Everyone has their level but he can always try and improve it's just a matter of will...............it's also worth mentioning when people say I have to drive a fair way to the club, in the summer he walks the 4 to 5 miles to the club and then back!
                Snooker Crazy - Cues and Equipment Sales Website
                Snooker Crazy - Facebook Page
                Snooker Crazy - You Tube Channel

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                • #9
                  Well you will never be a pro( sorry to be the one to break it to you
                  nooooooooooooooooooooooooooooooooooooooo, my dreams are shattered ;-)

                  As you get over a certain age, there is probably a ceiling that your skill level can potentially hit for one reason or another. But I think that ceiling is higher than most people of any age will ever get near, which means as long as you are healthy you will probably always improve
                  Thats a very positive thought, I was a lot more negatively minded than that, but its re-assuring to think thats the case.

                  For the avoidance of doubt btw I have no pro ambitions, or even serious amateur competition, I just don't like to start something with zero to minimal chance of improvement!

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                  • #10
                    Fred Davis qualified for the Crucible when he was 70. Think he was still playing professionally in his 80s, or nearly 80.

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                    • #11
                      Originally posted by vjmehra View Post
                      Thats a very positive thought, I was a lot more negatively minded than that, but its re-assuring to think thats the case.

                      For the avoidance of doubt btw I have no pro ambitions, or even serious amateur competition, I just don't like to start something with zero to minimal chance of improvement!
                      I don't think there should be any concern of that. At 35 years old I have to imagine you have a century in you with some hard work.

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                      • #12
                        Originally posted by Csmith View Post
                        I don't think there should be any concern of that. At 35 years old I have to imagine you have a century in you with some hard work.
                        I'm happy with that as a goal...will report back in 35 years ;-)

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                        • #13
                          You should not confuse the age at skill levels deteriorate with the age at which professionals stop being able to compete. They are quite different.

                          In order to compete, professionals have to be able to compete under stress. This takes a certain mindstate - broadly one in which their greed for the 'prize' (whatever that may be - fame, money, respect etc) overcomes the fear of failing. Young pros are greedy. But older ones cannot sustain that greed and fear takes over; they get to whatever level they are capable of and their dream bubble starts to deflate. They realise they cannot climb higher and start looking over their shoulders.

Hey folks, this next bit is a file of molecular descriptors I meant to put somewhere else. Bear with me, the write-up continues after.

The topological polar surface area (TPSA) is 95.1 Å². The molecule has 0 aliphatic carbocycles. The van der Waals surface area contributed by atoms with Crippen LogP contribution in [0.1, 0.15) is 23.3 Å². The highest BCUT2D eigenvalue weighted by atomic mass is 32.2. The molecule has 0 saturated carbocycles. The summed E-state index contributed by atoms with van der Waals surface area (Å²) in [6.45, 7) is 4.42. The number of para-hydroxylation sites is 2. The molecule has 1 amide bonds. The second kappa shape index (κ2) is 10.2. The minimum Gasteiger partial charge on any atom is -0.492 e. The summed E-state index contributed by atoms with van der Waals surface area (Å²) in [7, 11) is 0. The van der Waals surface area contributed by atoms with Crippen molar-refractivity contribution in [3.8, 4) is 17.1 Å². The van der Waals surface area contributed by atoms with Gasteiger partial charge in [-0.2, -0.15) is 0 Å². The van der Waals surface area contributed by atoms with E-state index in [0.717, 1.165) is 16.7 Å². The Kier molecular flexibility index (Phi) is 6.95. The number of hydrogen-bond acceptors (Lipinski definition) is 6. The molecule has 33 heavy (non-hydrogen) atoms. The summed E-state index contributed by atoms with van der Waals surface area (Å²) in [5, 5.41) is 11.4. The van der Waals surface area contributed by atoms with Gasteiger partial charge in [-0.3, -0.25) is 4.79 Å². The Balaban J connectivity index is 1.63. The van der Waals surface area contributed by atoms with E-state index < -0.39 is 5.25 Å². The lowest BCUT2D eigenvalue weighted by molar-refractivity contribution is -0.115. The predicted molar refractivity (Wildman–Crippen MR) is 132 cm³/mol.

The reason why this is important in snooker is that it affects your game. Snooker is all in the mind: it is all about getting the mind state right and attention focussed to the right things, in the right way, and at the right time. If you play under stress you have a problem. Without greed, or some other powerful driving emotion, the fear will start to upset that mental state and and will encroach on your focus an attention. You will start missing shots you should be getting 10/10. And when that happens as a pro, you are toast.

                          But if you are playing recreationally, all this is irrelevant. You are not playing under stress (or at least you do not need to be, and with experience you can learn how to avoid it or manage small amounts of it). So you can keep performing at whatever level you are capable of. This is why you see former professional snooker players who do not have a chance in hell of winning a competitive match still playing 'for fun' at a very high level.

                          So in answer to your question, yes. Go for it.

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                          • #14
                            A friend and team mate of mine is in his 70s ...plays billiards to a very high standard and is a good snooker player . Also a 7 handicap at golf .

                            I'm 33 and p1sh at all 3

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                            • #15
                              I had a bad trot once and asked this good player what I should do he said - take a few month off I thought yeah have a break from snooker bit of sun some gym maybe golf have a holiday ... so I said great idea ...what about after that?

                              After that he said with a smile .....Give up completely